The waters of Lake Victoria are calm off Dunga beach, Kisumu, as young entrepreneur Vincent and fisherman Nicholas climb into a wooden boat and head out to check on their fish. Storks perch on rocks emerging from the water along the lakeside, while further out white-sailed dhow boats cut across the breeze. “It’s calm now but, in a few hours, it will be very choppy,” Nicholas observes.
The boat soon arrives at the offshore fish cages. Visible on the surface of the lake are 12 square metal frames, supported by blue plastic tanks filled with air. Under the water, a series of nets holds around 5,000 tilapias in each cage. Nicholas takes off his shoes and clambers onto a walkway at the edge of the cage, which rocks gently under his weight. He peels back the top layer of the net and reaches in to grab a few large fish, which he throws into the boat. They lie at the bottom, thrashing their tails and gulping at the air.
It’s a hot and humid morning on John Ochieng’s farm on the outskirts of Kisumu town, near a small lagoon. John is a bright and healthy 77-year-old who strides through the fields in bare feet, some of his toenails missing after decades of labour. He enjoys practicing his English. “How are you coping with the atmospheric pressure this morning?” he asks UNICEF, with a twinkle in his eyes.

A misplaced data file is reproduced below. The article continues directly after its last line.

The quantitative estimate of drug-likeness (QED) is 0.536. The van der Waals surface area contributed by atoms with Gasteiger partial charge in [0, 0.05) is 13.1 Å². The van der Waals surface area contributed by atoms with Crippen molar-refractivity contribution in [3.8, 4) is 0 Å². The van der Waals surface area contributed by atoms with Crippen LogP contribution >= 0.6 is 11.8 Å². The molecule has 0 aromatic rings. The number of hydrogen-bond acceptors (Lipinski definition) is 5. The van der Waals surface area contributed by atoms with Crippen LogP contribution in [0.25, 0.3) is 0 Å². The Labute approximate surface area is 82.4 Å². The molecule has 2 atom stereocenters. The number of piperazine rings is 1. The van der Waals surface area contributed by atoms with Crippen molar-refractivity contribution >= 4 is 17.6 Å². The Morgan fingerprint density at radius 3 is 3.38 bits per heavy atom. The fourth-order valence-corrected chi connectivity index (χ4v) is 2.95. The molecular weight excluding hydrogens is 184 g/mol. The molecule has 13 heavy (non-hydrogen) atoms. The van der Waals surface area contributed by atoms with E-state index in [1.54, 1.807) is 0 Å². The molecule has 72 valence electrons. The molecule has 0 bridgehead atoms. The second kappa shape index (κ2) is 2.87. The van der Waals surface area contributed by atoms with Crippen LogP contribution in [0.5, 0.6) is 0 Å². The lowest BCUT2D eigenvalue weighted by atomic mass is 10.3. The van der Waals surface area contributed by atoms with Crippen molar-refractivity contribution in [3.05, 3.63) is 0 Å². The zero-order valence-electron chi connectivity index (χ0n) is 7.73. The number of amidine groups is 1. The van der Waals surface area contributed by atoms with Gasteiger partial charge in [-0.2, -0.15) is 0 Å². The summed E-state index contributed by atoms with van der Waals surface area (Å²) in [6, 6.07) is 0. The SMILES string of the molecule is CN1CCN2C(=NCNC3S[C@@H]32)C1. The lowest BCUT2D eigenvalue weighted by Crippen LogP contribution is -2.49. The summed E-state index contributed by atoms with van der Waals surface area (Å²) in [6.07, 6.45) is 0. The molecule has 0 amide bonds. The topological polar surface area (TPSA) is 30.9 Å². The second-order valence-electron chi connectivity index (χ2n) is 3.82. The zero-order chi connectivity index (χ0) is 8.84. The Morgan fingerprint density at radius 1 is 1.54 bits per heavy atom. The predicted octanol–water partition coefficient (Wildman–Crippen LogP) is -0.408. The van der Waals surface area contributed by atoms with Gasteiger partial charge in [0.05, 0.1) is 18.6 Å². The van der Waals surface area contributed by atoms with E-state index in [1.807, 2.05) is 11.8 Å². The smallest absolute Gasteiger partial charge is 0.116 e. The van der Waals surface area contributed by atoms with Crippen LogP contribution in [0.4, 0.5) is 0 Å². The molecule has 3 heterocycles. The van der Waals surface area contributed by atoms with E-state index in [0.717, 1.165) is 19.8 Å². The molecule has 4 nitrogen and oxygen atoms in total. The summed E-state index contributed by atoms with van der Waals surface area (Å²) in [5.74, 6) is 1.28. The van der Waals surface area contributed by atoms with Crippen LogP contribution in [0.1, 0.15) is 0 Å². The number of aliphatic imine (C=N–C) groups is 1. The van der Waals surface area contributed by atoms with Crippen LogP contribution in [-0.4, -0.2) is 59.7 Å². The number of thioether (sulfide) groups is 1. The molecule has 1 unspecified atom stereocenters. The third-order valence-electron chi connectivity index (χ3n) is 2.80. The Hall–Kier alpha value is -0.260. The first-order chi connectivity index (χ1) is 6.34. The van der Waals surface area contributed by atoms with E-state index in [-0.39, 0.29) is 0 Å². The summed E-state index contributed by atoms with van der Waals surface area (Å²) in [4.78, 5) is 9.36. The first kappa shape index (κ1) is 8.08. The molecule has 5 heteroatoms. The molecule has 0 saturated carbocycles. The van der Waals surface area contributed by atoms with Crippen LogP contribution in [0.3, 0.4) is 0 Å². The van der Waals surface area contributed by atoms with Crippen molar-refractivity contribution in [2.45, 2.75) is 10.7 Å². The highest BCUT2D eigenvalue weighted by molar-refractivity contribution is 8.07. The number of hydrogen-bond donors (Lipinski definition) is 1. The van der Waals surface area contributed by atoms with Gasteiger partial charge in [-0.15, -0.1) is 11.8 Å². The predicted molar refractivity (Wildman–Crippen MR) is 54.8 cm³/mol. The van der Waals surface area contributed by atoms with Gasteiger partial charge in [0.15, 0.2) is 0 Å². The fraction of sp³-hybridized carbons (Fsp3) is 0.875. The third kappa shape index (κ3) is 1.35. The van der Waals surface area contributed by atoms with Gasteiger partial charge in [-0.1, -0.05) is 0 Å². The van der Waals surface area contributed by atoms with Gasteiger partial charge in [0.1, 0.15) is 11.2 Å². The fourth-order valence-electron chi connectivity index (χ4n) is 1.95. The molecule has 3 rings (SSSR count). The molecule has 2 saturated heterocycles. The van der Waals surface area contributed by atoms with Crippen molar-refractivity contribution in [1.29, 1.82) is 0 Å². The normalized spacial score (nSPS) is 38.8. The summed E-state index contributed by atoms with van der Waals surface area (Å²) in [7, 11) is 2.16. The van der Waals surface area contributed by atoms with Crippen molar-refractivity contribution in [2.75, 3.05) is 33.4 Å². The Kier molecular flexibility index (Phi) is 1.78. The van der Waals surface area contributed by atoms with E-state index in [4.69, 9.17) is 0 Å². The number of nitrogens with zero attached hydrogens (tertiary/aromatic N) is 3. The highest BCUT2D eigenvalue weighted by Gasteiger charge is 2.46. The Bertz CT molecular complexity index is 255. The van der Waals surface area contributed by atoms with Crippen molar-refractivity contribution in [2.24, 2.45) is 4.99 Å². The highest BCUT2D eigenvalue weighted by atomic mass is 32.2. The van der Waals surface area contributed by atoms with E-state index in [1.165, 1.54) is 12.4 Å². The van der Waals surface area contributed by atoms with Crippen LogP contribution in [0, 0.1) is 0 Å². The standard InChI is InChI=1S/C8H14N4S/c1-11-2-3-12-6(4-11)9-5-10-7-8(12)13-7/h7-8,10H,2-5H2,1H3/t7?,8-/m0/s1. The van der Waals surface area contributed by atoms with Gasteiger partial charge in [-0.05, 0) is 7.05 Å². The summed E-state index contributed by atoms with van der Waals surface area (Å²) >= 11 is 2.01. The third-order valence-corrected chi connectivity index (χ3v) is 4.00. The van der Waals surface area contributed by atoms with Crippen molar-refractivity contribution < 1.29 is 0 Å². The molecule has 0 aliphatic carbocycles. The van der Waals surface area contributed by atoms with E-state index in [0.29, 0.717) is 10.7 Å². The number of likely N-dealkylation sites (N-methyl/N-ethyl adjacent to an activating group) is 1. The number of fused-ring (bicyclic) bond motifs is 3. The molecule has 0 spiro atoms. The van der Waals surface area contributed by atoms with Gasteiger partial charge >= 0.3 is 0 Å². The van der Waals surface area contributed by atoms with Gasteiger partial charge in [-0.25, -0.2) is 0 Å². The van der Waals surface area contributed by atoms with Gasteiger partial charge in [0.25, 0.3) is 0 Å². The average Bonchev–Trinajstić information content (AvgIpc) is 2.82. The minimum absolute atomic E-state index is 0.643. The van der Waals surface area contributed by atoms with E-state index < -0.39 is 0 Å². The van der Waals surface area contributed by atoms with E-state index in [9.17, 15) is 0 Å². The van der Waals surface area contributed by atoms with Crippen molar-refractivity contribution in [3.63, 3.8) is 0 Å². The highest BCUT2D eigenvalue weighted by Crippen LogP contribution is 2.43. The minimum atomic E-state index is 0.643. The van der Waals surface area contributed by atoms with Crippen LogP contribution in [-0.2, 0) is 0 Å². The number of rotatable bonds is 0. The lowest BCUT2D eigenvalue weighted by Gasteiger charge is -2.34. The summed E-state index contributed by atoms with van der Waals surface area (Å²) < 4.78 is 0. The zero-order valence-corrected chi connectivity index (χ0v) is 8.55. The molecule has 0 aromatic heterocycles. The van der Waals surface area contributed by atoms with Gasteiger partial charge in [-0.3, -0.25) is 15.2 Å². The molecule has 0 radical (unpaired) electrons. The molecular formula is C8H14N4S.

John collects a bag of manure from young entrepreneurs Chelsea and Steven of Saniwise Technologies. Their company has designed an eco-friendly toilet and sells manure and chicken feed produced as a by-product. John draws some water from a borehole and leads the UNICEF team to a nearby field where he is growing spinach, aubergines, tomatoes and lettuce. He carefully packs some of the manure around a small lettuce in the centre of a hole in the field, then moves onto the next one.